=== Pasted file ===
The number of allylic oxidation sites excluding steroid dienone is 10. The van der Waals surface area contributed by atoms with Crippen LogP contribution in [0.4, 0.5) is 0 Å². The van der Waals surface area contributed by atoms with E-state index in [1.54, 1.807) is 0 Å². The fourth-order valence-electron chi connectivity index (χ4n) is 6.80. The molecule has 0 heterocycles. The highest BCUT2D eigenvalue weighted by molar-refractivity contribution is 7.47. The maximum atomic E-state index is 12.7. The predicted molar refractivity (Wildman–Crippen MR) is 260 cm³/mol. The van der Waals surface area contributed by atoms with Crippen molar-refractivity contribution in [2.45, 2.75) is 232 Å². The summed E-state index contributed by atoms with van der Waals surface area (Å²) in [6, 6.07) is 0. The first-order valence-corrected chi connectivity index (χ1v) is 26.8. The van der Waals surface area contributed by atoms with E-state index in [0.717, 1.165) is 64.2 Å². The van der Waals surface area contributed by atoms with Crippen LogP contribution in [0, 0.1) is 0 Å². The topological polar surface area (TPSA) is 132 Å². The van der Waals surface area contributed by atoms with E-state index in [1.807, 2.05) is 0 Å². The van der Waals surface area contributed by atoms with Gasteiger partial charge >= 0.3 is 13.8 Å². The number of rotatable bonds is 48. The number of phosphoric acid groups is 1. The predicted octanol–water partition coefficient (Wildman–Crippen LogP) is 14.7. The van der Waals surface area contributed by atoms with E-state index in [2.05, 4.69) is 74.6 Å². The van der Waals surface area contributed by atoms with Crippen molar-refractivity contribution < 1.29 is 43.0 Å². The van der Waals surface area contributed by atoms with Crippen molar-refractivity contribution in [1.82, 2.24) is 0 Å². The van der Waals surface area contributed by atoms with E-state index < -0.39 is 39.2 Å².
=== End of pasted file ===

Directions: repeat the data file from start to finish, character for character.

The number of allylic oxidation sites excluding steroid dienone is 10. The van der Waals surface area contributed by atoms with Crippen LogP contribution in [0.4, 0.5) is 0 Å². The van der Waals surface area contributed by atoms with E-state index in [1.54, 1.807) is 0 Å². The fourth-order valence-electron chi connectivity index (χ4n) is 6.80. The molecule has 0 heterocycles. The highest BCUT2D eigenvalue weighted by molar-refractivity contribution is 7.47. The maximum atomic E-state index is 12.7. The predicted molar refractivity (Wildman–Crippen MR) is 260 cm³/mol. The van der Waals surface area contributed by atoms with Crippen molar-refractivity contribution in [2.45, 2.75) is 232 Å². The summed E-state index contributed by atoms with van der Waals surface area (Å²) in [6, 6.07) is 0. The first-order valence-corrected chi connectivity index (χ1v) is 26.8. The van der Waals surface area contributed by atoms with E-state index in [0.717, 1.165) is 64.2 Å². The van der Waals surface area contributed by atoms with Crippen LogP contribution in [0, 0.1) is 0 Å². The topological polar surface area (TPSA) is 132 Å². The van der Waals surface area contributed by atoms with E-state index in [1.807, 2.05) is 0 Å². The van der Waals surface area contributed by atoms with Gasteiger partial charge >= 0.3 is 13.8 Å². The number of rotatable bonds is 48. The number of phosphoric acid groups is 1. The predicted octanol–water partition coefficient (Wildman–Crippen LogP) is 14.7. The van der Waals surface area contributed by atoms with E-state index in [2.05, 4.69) is 74.6 Å². The van der Waals surface area contributed by atoms with Crippen molar-refractivity contribution < 1.29 is 43.0 Å². The van der Waals surface area contributed by atoms with Crippen molar-refractivity contribution in [1.82, 2.24) is 0 Å². The van der Waals surface area contributed by atoms with E-state index < -0.39 is 39.2 Å².